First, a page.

Some of the races include the Derny race where riders follow a pedalled motorbike around the track reaching amazing speeds, the Elimination race, the Scratch race, Madison, one lap time trial.

How do they decide who wins?

So you have to know your maths, so do the riders. Some will be having to watch the big screens and calculate what they need to either hold the lead, take the lead or fight for a better position in the overall.

It's based on points given on sprint laps, with five down to one on those, double on the finish with 20 points available for a lap gain, mainly in the Madison, and -20 points for losing a lap. This applies to most races except the Scratch, Elimination and the Derny where the points are decided on your finishing place. To add to the complication, every 100 points won the team is given a free lap.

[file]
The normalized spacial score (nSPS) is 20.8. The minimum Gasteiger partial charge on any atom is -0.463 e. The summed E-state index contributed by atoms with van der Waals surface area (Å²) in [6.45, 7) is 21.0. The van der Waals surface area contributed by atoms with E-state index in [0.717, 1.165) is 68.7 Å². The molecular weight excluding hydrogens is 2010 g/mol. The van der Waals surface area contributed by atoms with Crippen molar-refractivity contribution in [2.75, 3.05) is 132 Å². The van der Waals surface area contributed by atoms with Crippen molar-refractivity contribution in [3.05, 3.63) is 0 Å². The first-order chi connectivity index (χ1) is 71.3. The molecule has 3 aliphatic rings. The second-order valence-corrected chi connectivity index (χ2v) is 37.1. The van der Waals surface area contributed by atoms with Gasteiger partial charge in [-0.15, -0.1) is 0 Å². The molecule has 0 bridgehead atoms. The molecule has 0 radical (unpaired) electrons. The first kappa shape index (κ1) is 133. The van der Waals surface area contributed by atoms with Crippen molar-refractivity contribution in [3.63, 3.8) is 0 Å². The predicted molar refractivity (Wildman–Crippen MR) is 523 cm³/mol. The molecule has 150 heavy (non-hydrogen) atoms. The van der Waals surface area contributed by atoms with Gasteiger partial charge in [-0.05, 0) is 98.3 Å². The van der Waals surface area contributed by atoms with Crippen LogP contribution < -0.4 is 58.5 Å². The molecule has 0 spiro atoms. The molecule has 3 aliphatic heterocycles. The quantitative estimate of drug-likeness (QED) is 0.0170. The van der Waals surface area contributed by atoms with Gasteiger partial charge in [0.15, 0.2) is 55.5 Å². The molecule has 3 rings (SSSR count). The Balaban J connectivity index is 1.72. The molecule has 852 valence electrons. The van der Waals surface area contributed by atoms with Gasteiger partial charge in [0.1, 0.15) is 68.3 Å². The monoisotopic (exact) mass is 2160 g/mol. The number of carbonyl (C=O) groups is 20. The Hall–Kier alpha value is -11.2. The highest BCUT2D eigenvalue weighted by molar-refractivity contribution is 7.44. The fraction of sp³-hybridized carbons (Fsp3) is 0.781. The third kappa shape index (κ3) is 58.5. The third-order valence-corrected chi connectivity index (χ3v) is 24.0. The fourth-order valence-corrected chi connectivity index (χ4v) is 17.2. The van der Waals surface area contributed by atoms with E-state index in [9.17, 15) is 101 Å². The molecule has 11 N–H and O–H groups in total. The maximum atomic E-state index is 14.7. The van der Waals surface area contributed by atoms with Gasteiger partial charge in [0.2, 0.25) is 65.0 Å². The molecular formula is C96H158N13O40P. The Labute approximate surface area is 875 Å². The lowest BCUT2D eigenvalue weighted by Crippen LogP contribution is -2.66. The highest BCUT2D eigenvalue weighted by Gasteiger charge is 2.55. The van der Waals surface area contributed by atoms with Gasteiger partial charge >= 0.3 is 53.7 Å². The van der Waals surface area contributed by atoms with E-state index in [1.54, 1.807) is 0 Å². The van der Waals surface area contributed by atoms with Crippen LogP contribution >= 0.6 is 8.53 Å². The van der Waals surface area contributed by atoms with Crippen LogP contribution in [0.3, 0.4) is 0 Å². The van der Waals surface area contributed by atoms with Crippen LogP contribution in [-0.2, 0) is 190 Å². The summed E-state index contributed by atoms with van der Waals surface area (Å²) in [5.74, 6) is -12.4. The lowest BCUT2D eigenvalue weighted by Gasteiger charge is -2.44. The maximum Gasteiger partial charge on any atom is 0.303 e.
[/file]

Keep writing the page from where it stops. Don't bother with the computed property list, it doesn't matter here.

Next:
By the way, sprint laps are announced by a bell in the middle of the track.

How far do they race?

This is very hard to calculate due to rider being in and out of the race as they take turns racing with their team-mate. 

When they are not racing they are usually keeping out of the way at the top of the track.

Really it's a wonder they don't get dizzy and fall off with laps lasting around 11 to 12 seconds over hundreds of laps per night. If it has been a tough week it is possible that they will be racing around 1,000km.

Why are some riders listed on teams that they are not usually sponsored by?

Local sponsors pay to be associated with the teams.

Why the hype?

The Kuipke is unique in the world of European velodromes, firstly due to it being much shorter than the standard velodrome (which is 250m) as this venue is 166-metres long, this makes it a close and intimate venue with incredibly steep banking on the corners.